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    Uwajimaya Celebrates 80 Years of Business

    The Asian grocer is marking the milestone with a celebrity cookbook, proceeds of which will benefit the American Diabetes Association.

    A commemorative celebrity cookbook release is one of several promotions family-owned Asian grocer Uwajimaya will hold to mark its 80th anniversary next month - celebrating its evolution from a selection of items displayed on the back of a truck to the three stores and related food businesses the grocer operates today.

    The cookbook, which will only be available in-store, will feature favorite Moriguchi family recipes, as well as recipes from local and national celebrities, including Seattle restaurateur Tom Douglas, Olympian Apolo Ohno, NBC's Ann Curry, former Seattle Mariner Edgar Martinez, and musician Kenny G. Net proceeds will be donated to the American Diabetes Association.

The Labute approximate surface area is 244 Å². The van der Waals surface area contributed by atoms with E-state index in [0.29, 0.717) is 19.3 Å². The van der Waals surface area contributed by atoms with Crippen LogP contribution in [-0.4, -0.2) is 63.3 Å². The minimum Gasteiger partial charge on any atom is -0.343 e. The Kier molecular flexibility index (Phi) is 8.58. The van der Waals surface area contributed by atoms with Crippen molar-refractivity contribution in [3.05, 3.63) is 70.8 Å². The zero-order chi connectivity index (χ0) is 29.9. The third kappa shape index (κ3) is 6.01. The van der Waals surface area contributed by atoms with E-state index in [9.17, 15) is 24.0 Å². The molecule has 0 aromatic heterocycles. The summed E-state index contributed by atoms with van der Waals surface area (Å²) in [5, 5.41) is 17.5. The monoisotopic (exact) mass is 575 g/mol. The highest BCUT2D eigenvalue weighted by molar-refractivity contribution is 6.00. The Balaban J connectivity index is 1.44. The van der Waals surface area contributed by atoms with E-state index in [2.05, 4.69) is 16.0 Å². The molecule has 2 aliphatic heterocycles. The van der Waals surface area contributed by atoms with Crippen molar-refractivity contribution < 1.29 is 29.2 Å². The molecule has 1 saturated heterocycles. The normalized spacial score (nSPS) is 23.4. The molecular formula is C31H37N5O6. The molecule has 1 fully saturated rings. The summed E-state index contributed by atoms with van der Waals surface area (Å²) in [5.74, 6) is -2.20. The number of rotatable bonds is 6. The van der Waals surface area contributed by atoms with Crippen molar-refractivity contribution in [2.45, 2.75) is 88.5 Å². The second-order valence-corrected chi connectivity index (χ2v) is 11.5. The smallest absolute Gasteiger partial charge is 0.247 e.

Beginning October 15, Uwajimaya will also feature cooking demonstrations, along with Asian cultural events and a special anniversary sale.

    Fujimatsu Moriguchi started Uwajimaya in 1928, selling fishcakes and rice to Japanese loggers and fishermen in Tacoma. In 1942 the Moriguchis were sent to internment camp and almost lost everything they owned. After World War II, Fujimatsu Moriguchi moved the family to Seattle with only $400 to set up shop on South Main Street in Japantown.

    The Moriguchi children took over the company in 1962 when their father passed away. Under their leadership, with Tomio Moriguchi as c.e.o. from 1967 to 2007, Uwajimaya grew to include three stores in the Pacific Northwest and a wholesale, food service, and export company. Last year, the Tomoko Matsuno, the youngest daughter of the Moriguchis', became c.e.o. when her other siblings retired.

    Uwajimaya said it had revenues close to $85 million last year, and it plans to add more stores over the next five years as Matsuno grooms the next generation of leaders. Seven third generation Moriguchis currently work for Uwajimaya.

    To see the complete history of Uwajimaya, visit: http://www.uwajimaya.com/80th/UwajimayaHistory.html

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